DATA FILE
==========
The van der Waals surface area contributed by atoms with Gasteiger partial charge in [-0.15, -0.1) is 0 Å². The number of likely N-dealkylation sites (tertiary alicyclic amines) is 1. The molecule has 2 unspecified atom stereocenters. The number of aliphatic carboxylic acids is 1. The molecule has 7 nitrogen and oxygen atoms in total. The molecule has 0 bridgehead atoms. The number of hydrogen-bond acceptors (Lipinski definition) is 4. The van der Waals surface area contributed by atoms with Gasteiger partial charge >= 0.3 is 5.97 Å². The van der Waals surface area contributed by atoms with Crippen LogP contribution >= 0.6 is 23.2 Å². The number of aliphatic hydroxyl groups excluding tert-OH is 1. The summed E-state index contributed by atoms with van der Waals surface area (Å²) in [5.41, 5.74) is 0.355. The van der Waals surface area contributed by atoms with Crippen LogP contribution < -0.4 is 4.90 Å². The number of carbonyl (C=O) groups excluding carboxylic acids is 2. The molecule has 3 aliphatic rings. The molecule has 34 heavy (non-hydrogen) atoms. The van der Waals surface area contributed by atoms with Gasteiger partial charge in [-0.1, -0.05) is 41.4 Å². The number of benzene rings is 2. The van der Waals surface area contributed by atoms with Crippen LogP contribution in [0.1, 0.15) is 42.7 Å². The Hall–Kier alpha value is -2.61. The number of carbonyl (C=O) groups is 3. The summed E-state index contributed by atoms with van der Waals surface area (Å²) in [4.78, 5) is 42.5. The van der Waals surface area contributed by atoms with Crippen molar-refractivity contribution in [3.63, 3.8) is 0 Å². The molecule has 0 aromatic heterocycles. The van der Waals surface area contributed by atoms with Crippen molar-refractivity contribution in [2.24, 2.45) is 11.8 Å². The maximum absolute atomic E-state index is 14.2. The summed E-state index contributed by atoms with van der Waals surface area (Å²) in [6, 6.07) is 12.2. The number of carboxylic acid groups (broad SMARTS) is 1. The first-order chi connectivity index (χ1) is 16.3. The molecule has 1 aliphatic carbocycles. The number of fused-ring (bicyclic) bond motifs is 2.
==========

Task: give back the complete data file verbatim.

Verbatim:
The van der Waals surface area contributed by atoms with Gasteiger partial charge in [-0.15, -0.1) is 0 Å². The number of likely N-dealkylation sites (tertiary alicyclic amines) is 1. The molecule has 2 unspecified atom stereocenters. The number of aliphatic carboxylic acids is 1. The molecule has 7 nitrogen and oxygen atoms in total. The molecule has 0 bridgehead atoms. The number of hydrogen-bond acceptors (Lipinski definition) is 4. The van der Waals surface area contributed by atoms with Gasteiger partial charge >= 0.3 is 5.97 Å². The van der Waals surface area contributed by atoms with Crippen LogP contribution >= 0.6 is 23.2 Å². The number of aliphatic hydroxyl groups excluding tert-OH is 1. The summed E-state index contributed by atoms with van der Waals surface area (Å²) in [5.41, 5.74) is 0.355. The van der Waals surface area contributed by atoms with Crippen LogP contribution < -0.4 is 4.90 Å². The number of carbonyl (C=O) groups excluding carboxylic acids is 2. The molecule has 3 aliphatic rings. The molecule has 34 heavy (non-hydrogen) atoms. The van der Waals surface area contributed by atoms with Gasteiger partial charge in [-0.1, -0.05) is 41.4 Å². The number of benzene rings is 2. The van der Waals surface area contributed by atoms with Crippen LogP contribution in [0.1, 0.15) is 42.7 Å². The Hall–Kier alpha value is -2.61. The number of carbonyl (C=O) groups is 3. The summed E-state index contributed by atoms with van der Waals surface area (Å²) in [4.78, 5) is 42.5. The van der Waals surface area contributed by atoms with Crippen molar-refractivity contribution in [3.63, 3.8) is 0 Å². The molecule has 0 aromatic heterocycles. The van der Waals surface area contributed by atoms with Crippen molar-refractivity contribution in [2.24, 2.45) is 11.8 Å². The maximum absolute atomic E-state index is 14.2. The summed E-state index contributed by atoms with van der Waals surface area (Å²) in [6, 6.07) is 12.2. The number of carboxylic acid groups (broad SMARTS) is 1. The first-order chi connectivity index (χ1) is 16.3. The molecule has 1 aliphatic carbocycles. The number of fused-ring (bicyclic) bond motifs is 2.